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Mechanism for Eliminating Head-Tape Stiction in Magnetic Tape Drives

IP.com Disclosure Number: IPCOM000102273D
Original Publication Date: 1990-Nov-01
Included in the Prior Art Database: 2005-Mar-17
Document File: 2 page(s) / 44K

Publishing Venue

IBM

Related People

Spong, J: AUTHOR

Abstract

Disclosed is a method for eliminating head-tape startup stiction in a magnetic tape drive by vibrating the head beneath the tape to prevent the surfaces from adhering. The vibration is accomplished using the head servo actuator, which already exists in high track density tape drives. The approach therefore requires no additional hardware and minimal alternation of the drive.

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Mechanism for Eliminating Head-Tape Stiction in Magnetic Tape Drives

       Disclosed is a method for eliminating head-tape startup
stiction in a magnetic tape drive by vibrating the head beneath the
tape to prevent the surfaces from adhering.  The vibration is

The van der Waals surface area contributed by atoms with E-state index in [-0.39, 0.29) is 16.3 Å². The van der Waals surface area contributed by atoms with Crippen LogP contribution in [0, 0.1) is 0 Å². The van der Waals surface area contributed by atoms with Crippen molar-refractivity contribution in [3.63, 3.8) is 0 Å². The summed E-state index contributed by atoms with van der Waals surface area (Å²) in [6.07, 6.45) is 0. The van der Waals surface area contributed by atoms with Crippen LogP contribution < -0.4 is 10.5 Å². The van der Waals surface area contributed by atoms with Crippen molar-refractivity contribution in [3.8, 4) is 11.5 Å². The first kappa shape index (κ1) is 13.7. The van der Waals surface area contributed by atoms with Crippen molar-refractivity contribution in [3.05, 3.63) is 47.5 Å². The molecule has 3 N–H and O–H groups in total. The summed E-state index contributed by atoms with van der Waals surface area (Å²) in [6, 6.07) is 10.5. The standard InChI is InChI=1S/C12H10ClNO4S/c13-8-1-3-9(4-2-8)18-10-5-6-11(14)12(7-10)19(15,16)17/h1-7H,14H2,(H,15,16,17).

accomplished using the head servo actuator, which already exists in
high track density tape drives.  The approach therefore requires no
additional hardware and minimal alternation of the drive.

      To evaluate the effectiveness of this approach, a simple tape
path was constructed, consisting of a supply spool, takeup spool, two
guide posts and the recording head. The head was mounted on a voice
coil actuator to provide a track-following servo.  Startup stiction
in the path was measured by attaching a strain gauge to the posts and
measuring the sudden torque exerted on the posts, due to a sudden
change in tape tension.  A spike in tension is the result of stick/
slip occurring on the tape path elements when the tape is started up
from rest.

      Stiction was measured as a function of frequency of head
vibration, and compared to the amount of stiction without the head in
the tape path.  The results are summarized in the figure.  The data
show that head-tape stiction is systematically reduced as the
frequency of vibration is increased.  At the highest frequencies
used, a 4x reduction in stiction is observed, compared to the
stationary head (0 Hz).  The results indicate that negligible amounts
o...